Friday, March 6, 2015

How To Write Songs On Bass Only From A Zakk Wylde Like Technique

I was reading an old article in a copy of Bass Guitar. James Lomenzo was the featured Bottom-Feeder in this article. At the time James was playing with Zakk Wylde. What really intrigued me about this piece was Zakk's desire to write for his (Hangover Music Vol.VI) strictly on Bass.

What does this mean?

For those bass players who may not know, that picture is of James Lomenzo somewhere doing a clinic if I'm correct, and answering questions.

Think about it, when you play Bass you're only playing to keep the foundation of the rhythm section together and keep the lead guitar from venturing too far into the netherlands of their own little solo world. That's pretty much it. But when you play Bass in a live or Jam setting, for the most part you're not using full chording, tone, texture or notes.

But if you're writing and composing music from Bass, you're playing changes using riffs that are more full out and you're applying lead guitar techniques. Ever notice the top Bottom Feeders use lead guitar like texture and riffing patterns? Huh?

Take the old pros like The Who's John Entwistle and Cream's Jack Bruce. They played like a lead guitarist and locked in with the lead guitar. Kind of like what Geezer Butler does with Tony Iommi. These Bass players took the music on a journey to a higher level.

Funny thing though, Zakk wanted LoMenzo to do his regular Bass playing when fleshing out the tunes he wanted him to get down. And, strictly play the parts as is. Basically like a session player. Most lead guitar players write from their own guitar, and the music becomes stale as the years go by. Ever notice that fellow Bottom-Feeders?

Doesn't matter if you're Hendrix,Slash,Wylde or Clapton, you have times where you have difficulties coming up with great riffs and textural tones that are original. Basically, your shit just ain't cuttin' the mustard anymore.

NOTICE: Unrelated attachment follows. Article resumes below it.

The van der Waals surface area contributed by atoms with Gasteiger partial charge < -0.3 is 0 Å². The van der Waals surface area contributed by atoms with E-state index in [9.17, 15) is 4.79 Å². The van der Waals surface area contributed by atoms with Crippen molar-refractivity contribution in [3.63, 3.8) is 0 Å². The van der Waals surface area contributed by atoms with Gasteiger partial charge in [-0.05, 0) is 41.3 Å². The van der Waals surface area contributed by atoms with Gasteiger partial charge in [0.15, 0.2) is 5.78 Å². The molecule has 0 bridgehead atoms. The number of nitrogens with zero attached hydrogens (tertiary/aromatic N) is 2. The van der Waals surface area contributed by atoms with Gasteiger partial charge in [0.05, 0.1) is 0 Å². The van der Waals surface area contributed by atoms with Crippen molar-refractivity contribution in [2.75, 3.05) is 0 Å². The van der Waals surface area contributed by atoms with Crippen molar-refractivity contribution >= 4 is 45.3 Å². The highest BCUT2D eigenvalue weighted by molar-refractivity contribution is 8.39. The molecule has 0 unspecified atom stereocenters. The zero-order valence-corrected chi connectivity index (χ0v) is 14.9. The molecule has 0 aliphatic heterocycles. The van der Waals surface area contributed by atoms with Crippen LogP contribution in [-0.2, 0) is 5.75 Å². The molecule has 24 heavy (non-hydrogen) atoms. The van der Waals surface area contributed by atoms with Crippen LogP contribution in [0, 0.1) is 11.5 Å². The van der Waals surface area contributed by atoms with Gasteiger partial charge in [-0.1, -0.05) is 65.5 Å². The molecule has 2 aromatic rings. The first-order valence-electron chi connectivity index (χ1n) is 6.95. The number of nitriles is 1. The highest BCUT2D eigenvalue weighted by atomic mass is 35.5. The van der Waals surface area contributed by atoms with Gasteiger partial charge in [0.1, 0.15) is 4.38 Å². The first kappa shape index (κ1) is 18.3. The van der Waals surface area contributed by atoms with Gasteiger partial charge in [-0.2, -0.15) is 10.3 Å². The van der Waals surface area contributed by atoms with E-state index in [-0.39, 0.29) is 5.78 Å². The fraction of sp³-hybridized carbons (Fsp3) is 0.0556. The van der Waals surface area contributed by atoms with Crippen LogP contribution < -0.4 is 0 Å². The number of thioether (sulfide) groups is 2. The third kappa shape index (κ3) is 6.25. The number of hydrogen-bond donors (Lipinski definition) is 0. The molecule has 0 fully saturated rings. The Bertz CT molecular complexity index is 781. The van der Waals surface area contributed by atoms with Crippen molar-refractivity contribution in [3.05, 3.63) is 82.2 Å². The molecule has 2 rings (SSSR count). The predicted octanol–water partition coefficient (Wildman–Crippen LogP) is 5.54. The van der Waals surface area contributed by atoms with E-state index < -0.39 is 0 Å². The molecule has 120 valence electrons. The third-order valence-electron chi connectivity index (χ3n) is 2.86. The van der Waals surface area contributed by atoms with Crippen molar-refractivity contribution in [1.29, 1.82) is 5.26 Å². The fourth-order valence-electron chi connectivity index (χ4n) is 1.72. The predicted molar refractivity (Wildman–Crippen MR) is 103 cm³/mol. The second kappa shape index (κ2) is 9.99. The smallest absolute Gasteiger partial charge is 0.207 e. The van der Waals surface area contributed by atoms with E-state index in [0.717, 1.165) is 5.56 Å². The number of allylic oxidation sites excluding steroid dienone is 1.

Think about it this way. By Zakk writing from a Bass perspective it forces any player to be more creative period. I understand he wanted James to just replace his parts, but he may have wanted him to play more solo like, like the lead guitar. By writing from Bass it also forces you out of your natural writing and playing tendencies and on coming up with licks and riffs that take the music and the listener to a new place.

Mind you that could be just total theory and Bull-Shit on my part. But I've watched enough Practices,Jams and live shows to know that I think I'm right. Want to learn to write from Bass not just from a rock theme?

Then listen to and play different types of music like Jazz and slow blues. Learn how difficult chording can be not just playing Jazz, but slow blues. A lot of players have issues with slow blues, and if you learn how to play and write from the Bass, you'll see it from a different perspective and come up with new riffs you never thought of.

Start writing and playing from your Bass Players Axe today. He'll think you're nuts but that's why you're a musician.

Email me with your thoughts on writing from Bass only.
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